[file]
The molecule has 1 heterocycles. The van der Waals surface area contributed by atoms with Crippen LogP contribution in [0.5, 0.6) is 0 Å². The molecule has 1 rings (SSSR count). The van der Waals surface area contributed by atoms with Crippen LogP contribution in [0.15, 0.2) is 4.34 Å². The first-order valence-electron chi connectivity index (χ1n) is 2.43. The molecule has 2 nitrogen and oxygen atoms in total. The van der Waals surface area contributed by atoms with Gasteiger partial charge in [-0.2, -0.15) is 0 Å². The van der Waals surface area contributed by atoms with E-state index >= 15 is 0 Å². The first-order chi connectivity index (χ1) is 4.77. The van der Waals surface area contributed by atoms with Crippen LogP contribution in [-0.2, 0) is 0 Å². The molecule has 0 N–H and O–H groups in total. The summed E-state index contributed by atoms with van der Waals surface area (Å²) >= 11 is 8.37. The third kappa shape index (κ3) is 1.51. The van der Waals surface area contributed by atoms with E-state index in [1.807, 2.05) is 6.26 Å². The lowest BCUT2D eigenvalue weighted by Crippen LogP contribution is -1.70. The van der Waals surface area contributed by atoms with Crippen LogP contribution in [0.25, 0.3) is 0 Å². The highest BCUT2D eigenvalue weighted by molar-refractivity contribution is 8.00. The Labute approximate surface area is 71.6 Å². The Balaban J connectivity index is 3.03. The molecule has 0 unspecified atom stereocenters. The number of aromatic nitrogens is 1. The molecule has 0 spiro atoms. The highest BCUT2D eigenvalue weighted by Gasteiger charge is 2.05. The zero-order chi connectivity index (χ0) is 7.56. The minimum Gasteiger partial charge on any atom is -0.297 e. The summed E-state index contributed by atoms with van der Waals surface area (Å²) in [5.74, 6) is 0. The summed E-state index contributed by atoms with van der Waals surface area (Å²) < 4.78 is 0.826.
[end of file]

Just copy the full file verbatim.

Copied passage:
The molecule has 1 heterocycles. The van der Waals surface area contributed by atoms with Crippen LogP contribution in [0.5, 0.6) is 0 Å². The molecule has 1 rings (SSSR count). The van der Waals surface area contributed by atoms with Crippen LogP contribution in [0.15, 0.2) is 4.34 Å². The first-order valence-electron chi connectivity index (χ1n) is 2.43. The molecule has 2 nitrogen and oxygen atoms in total. The van der Waals surface area contributed by atoms with Gasteiger partial charge in [-0.2, -0.15) is 0 Å². The van der Waals surface area contributed by atoms with E-state index >= 15 is 0 Å². The first-order chi connectivity index (χ1) is 4.77. The van der Waals surface area contributed by atoms with Crippen LogP contribution in [-0.2, 0) is 0 Å². The molecule has 0 N–H and O–H groups in total. The summed E-state index contributed by atoms with van der Waals surface area (Å²) >= 11 is 8.37. The third kappa shape index (κ3) is 1.51. The van der Waals surface area contributed by atoms with E-state index in [1.807, 2.05) is 6.26 Å². The lowest BCUT2D eigenvalue weighted by Crippen LogP contribution is -1.70. The van der Waals surface area contributed by atoms with Crippen LogP contribution in [0.25, 0.3) is 0 Å². The highest BCUT2D eigenvalue weighted by molar-refractivity contribution is 8.00. The Labute approximate surface area is 71.6 Å². The Balaban J connectivity index is 3.03. The molecule has 0 unspecified atom stereocenters. The number of aromatic nitrogens is 1. The molecule has 0 spiro atoms. The highest BCUT2D eigenvalue weighted by Gasteiger charge is 2.05. The zero-order chi connectivity index (χ0) is 7.56. The minimum Gasteiger partial charge on any atom is -0.297 e. The summed E-state index contributed by atoms with van der Waals surface area (Å²) in [5.74, 6) is 0. The summed E-state index contributed by atoms with van der Waals surface area (Å²) < 4.78 is 0.826.